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The Cane Rod Fix
By Ray Gould

Often times there seems to be a question as to whether or not to fix up an old cane rod and fish with it. This article is aimed at providing some guidelines to the reader as to how to go about making the decision.

First of all is the issue of the value of the rod. Some rods are heirlooms handed down through family generations and as such may be priceless for their sentimental value regardless of the true market value of the rod. In these cases it may be most appropriate to figure out some way to display the rod rather than to fix it up and fish with it. Perhaps a shadow box or even a wall hanging in the family recreation room or in a workshop could be devised to show off the rod.

If the bamboo rod is a very old and rare model it could well be quite valuable perhaps worth as much as several thousand dollars. In that case the owner might decide to sell the rod as is or donate it to a museum such as the one operated by the Federation of Fly Fishers. In any case if the rod is to be fixed up the work should be done by a professional. Amateur repair work on this type of rod usually reduces the value substantially. There are some books available to help in determining the value of such a rod but the best thing is to have a local cane rod expert examine the rod for you.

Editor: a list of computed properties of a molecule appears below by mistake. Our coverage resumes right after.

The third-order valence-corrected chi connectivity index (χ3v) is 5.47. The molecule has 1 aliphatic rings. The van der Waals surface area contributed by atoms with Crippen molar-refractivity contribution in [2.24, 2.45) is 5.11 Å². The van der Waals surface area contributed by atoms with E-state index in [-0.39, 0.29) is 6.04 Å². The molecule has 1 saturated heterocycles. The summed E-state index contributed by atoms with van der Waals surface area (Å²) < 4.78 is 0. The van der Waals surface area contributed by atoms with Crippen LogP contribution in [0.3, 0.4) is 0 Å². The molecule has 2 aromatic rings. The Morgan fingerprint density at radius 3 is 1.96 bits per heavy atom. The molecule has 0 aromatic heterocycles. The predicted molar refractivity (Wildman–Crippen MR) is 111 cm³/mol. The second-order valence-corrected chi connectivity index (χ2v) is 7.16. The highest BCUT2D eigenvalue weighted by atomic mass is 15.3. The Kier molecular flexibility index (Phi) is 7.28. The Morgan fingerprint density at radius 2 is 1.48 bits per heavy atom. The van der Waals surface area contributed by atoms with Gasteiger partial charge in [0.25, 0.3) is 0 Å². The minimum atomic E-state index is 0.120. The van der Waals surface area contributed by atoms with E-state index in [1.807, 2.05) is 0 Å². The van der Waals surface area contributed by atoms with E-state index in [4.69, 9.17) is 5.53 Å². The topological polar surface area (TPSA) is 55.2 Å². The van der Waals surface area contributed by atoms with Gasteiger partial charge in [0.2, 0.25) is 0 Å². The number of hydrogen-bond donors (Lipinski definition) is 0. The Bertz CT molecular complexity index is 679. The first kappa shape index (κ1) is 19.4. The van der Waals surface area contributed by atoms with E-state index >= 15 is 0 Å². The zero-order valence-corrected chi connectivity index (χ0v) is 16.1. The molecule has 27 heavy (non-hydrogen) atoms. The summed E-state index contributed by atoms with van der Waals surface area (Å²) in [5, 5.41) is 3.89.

Now mind you, many bamboo rods were mass produced in the 1920's, 30's, 40's and 50's. Most old cane rods seen today are in this general category and although inexpensive are still fun with which to fish. These are rods that are fairly easy to repair and refinish so that they are once again usable. With basic instruction some people could recondition their own rod while others may elect to have a local expert do the work for them at a nominal cost. Yet be aware that there was a great deal of quality variation among these mass produced rods and some are popular among collectors.

In general a rod that has been reconditioned and is fishable will be of more value in resale. If the original rod bag and case are available be sure to save them as they add to the value. ~ Ray Gould

Stay tuned, Ray has promised to explain how to recondition or repair that old rod!

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